The Empire State Building has been a pop culture staple for nearly 90 years; from "King Kong" to "Elf," it's made countless appearances in movies and TV.


Lotte World Tower (Korean 롯데월드타워) is a 123-floor, 555-metre (1,821 ft) supertall skyscraper located in Seoul, South Korea. It opened to the public on April 11, 2017 and is currently the tallest building in South Korea and is also the 6th tallest building on earth.


The Lotte world tower is similar in construction to that of The Shard in London, Burj Kahlifa continued: On 8th February 2010, the observation deck was closed to the public for two months after power-supply problems caused an elevator to become stuck between floors, trapping a group of tourists for 45 minutes. When the tide is low and visibility is high, people can see the shores of Iran from the top of the skyscraper.


Burj Khalifa is surrounded by an 11 ha (27-acre) park designed by landscape architects SWA Group. Like the tower, the park's design was based on the flower of the Hymenocallis, a desert plant. At the centre of the park is the water room, which is a series of pools and water jet fountains. Benches and signs incorporate images of Burj Khalifa and the Hymenocallis flower. The plants are watered by water collected from the building's cooling system. The system provides 68,000,000 L (15,000,000 imp gal) annually. WET Enterprises, who developed the Dubai Fountain, developed the park's six water features.



On the higher floors, the sun can still be seen for several minutes after it has set at ground level. This has led Dubai clerics to rule that those living above the 80th floor should wait 2 additional minutes to break their Ramadan fast, and those living above the 150th floor, 3 minutes. The tower was constructed by Samsung C&T from South Korea. Samsung C&T built the tower in a joint venture with BESIX from Belgium and Arabtec from the UAE. Turner  was the project manager on the main construction contract. Hong Kong based Far East Aluminium combined to provide the exterior cladding for Burj Khalifa. The contractor and the engineer of record was Hyder Consulting. Under UAE law, the contractor and the engineer of record is jointly and severally liable for the performance of Burj Khalifa.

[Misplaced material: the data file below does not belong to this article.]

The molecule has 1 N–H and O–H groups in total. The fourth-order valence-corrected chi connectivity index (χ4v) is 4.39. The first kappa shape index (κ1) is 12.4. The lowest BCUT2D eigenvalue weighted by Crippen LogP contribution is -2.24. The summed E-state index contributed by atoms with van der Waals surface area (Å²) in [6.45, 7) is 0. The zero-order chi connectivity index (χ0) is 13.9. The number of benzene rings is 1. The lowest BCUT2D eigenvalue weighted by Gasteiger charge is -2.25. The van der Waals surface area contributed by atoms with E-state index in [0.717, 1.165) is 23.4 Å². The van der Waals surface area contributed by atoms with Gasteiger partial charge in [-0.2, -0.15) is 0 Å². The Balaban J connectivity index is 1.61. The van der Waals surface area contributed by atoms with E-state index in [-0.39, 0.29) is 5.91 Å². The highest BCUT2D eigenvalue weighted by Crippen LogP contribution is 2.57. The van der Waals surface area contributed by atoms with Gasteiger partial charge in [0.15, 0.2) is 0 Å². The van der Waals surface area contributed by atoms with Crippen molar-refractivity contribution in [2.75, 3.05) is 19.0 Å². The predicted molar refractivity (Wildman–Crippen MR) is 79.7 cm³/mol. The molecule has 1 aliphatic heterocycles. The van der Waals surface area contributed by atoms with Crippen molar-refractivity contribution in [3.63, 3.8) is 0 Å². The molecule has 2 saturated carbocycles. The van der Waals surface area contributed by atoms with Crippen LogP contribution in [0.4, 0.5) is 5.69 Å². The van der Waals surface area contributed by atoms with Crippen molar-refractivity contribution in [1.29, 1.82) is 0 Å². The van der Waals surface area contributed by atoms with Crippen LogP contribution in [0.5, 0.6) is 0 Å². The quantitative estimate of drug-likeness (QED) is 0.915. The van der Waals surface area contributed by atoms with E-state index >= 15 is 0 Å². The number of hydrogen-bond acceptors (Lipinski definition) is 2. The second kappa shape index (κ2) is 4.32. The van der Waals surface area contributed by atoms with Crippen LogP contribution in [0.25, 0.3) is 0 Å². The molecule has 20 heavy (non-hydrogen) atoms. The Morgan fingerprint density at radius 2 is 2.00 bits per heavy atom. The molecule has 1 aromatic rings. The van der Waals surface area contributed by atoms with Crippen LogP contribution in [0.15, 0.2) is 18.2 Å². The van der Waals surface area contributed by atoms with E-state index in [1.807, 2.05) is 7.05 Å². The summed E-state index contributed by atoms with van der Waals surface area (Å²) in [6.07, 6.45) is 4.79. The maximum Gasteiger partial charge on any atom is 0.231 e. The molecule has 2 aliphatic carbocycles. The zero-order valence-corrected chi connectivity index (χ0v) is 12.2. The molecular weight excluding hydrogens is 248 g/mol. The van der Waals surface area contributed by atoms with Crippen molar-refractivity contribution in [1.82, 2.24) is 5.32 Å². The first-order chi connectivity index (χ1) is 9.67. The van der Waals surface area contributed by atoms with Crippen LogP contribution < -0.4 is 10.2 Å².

The primary structure is reinforced concrete. Putzmeister created a new, super high-pressure trailer concrete pump, the BSA 14000 SHP-D, for this project. Burj Khalifa's construction used 330,000 m3 (431,600 cu yd) of concrete and 55,000 tonnes (61,000 short tons; 54,000 long tons) of steel rebar, and construction took 22 million man-hours. In May 2008 Putzmeister pumped concrete with more than 21 MPA ultimate compressive strength of gravel to surpass the 600 meters weight of the effective area of each column from the foundation to the next fourth level, and the rest was by metal columns jacketed or covered with concrete to a then world record delivery height of 606 m (1,988 ft), the 156th floor. Three tower cranes were used during construction of the uppermost levels, each capable of lifting a 25-tonne load. The remaining structure above was constructed of lighter steel.

PDF Above - The design and construction of the Burj Khalifa, Dubai.


In 2003, 33 test holes were drilled to study the strength of the bedrock  underlying the structure. "Weak to very weak sandstone and silt stone" was found, just meters below the surface. Samples were taken from test holes drilled to a depth of 140 meters, finding weak to very weak rock all the way. The study described the site as part of a "seismically active area".


Over 45,000 m3 (58,900 cu yd) of concrete, weighing more than 110,000 tonnes (120,000 short tons: 110,000 long tons) were used to construct the concrete and steel foundation, which features 192 piles; each pile is 1.5 metre in diameter by 43 m in length, buried more than 50 m (164 ft) deep. The foundation was designed to support the total building weight of approximately 450,000 tonnes (500,000 short tons: 440,000 long tons). This weight was then divided by the compressive strength of concrete of which is 30 MPa which yielded a 450 sq.meters of vertical normal effective area, which then yielded to a 12 meters by 12 meters dimensions. A cathodic protection system is under the concrete to neutralize the groundwater and prevent corrosion.